Archive for October 8th, 2008

Who's Joe?

Who's Joe?

by Allan Fish 

(USA 1939 121m) DVD1/2

Calling Barranca

p/d  Howard Hawks  w  Jules Furthman (and William Rankin, Eleanor Griffith)  story  Howard Hawks  ph  Joseph Walker, Elmer Dyer  ed  Viola Lawrence  md  Morris Stoloff  m  Dimitri Tiomkin, Manuel Maciste  art  Lionel Banks  cos  Robert Kalloch

Cary Grant (Geoff Carter), Jean Arthur (Bonnie Lee), Rita Hayworth (Judith McPherson), Richard Barthelmess (Bat McPherson), Thomas Mitchell (Kid Dabb), Sig Ruman (John ‘Dutchy’ Van Reiter), Victor Kilian (Sparks), John Carroll (Gent Shelton), Allyn Joslyn (Les Peters), Noah Beery Jnr (Joe Souther), Donald Barry (Tex Gordon),

Howard Hawks directed many masterpieces, but I’ll be darned if this isn’t my favourite of them.  It may not be the best of his films, but it’s the most typical, a truly uplifting (in more ways than one) tale of camaraderie in the toughest of environments, a tale of men loving, losing and drinking their way through life taking each minute as it comes.  Quite simply it’s the sort of film that Alexandre Dumas might have made, had he been a film director in the 1930s.  

            Geoff Carter runs a business for a Dutch bar owner in Ecuador running mail over the Andes in planes that can, at best, be described as rust-buckets.  Under him is his best friend, a flyer of more than twenty years, Kid, who is coming to the end of his flying days because of failing eyesight.  Into their mix comes a showgirl just off the banana boat who gets caught up in their mentality and lifestyle and falls in love with Carter.  However, things start to go awry when Carter’s old flame turns up as wife to the new flyer, who also happens to be the guy responsible for Kid’s brother’s death. (more…)

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Heimat 3 ****½

by Allan Fish

(Germany 2004 679m) DVD2

Aka. Die Dreite Heimat

The cosmos is mercilessly punctual

p  Robert Busch  d  Edgar Reitz  w  Edgar Reitz, Thomas Brussig  ph  Thomas Mauch, Christian Reitz  ed  Susanne Hartmann  m  various  art  Michael Fechner

Henry Arnold (Hermann Simon), Salome Kammer (Clarissa Lichtblau), Michael Kausch (Ernst Simon), Mathias Kniesbeck (Anton Simon), Christian Leonard (Hartmut Simon), Larissa Iwlewa (Galina), Nicola Schössler (Lulu Simon), Uwe Steimle (Gunnar Brehme), Tom Q uaas (Udo Trötzsch), Peter Schneider (Tillman Becker), Julia Prochnow (Moni Becker), Heiko Senst (Tobi Neubauer), Karen Hempel (Petra Brehme),

The first thing that must be said is that Heimat 3 is not quite up to the standard of its two predecessors.  I think there are very few of its adherents who would claim as much.  To which the resulting inquiry must be as to why it is included?  The fact is that it is still a masterpiece, a film we would be trumpeting as a gargantuan achievement if the earlier epic instalments didn’t exist.  Yet it is only through having watched the entire saga, since Paul Simon returned home to the family smithy in 1918, that one can appreciate its infinite depth, subtlety and power.  (more…)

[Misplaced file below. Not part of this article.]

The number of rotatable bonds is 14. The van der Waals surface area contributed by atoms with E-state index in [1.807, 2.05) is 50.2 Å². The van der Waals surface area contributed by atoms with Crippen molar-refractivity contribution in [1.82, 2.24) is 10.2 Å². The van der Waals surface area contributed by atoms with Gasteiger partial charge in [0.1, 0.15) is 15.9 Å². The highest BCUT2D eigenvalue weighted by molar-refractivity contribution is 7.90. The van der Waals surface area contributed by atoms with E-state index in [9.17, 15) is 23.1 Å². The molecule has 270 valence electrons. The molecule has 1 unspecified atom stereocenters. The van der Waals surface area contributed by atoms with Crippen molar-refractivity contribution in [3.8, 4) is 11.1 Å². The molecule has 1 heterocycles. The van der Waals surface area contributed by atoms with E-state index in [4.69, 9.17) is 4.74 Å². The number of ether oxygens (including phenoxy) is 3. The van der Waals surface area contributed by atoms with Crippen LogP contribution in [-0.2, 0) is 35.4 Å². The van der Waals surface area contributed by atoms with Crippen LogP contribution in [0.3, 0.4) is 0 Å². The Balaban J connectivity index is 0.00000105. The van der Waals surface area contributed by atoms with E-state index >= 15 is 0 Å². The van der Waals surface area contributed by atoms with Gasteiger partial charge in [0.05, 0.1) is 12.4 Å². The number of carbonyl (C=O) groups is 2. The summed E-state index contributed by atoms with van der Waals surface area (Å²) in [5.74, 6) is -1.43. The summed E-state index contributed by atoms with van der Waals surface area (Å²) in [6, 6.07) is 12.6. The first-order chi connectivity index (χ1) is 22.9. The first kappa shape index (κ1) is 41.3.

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by Sam Juliano


     The most astounding achievement connected with The Pool, a naturalistic independent film shot in India in the Hindi language, is that it was directed by an American.  It has always been suggested in cultural circles that it takes a foreigner to really get into the skin of a certain milieu, the reason being that only an outsider can capture the nuances that perhaps a native takes for granted.  Of course there are those who don’t prescribe to that theory, and it is rare that outsiders have to this point given the world a better intimate look at Indian life than a number of ethnic directors including the great Satyajit Ray, who was the Asian answer to the Italian neo-realists.  Ray, who was recipient to what may have been the most extraordinary testimonial that any director has paid another, when the great Akira Kurosawa opined: “not to have seen the cinema of Ray means existing in the world without seeing the sun or the moon,” was the force in Indian cinema for three decades, beginning with the first installment of his “Apu Trilogy,” Pather Panchali. That film, about a poor Brahman family in a Bengali hamlet, is as penetrating and observant a study of village life as has ever been presented on the screen.  A few others like Ritwak Ghatek intermittently captured the essence of Indian life, collaring the spirit imprisoned in deprivation and impoverishment.  And of the present-day directors, the accomplished Adoor Gopalakrishnan, whose Rat-Trap (1981) deals with a male heir of a decaying heir of a decaying feudal family who is unable to deal with the socio-economic changes of a new society, is arguably the figure closest in style and humanism to his iconic predecessor. (more…)

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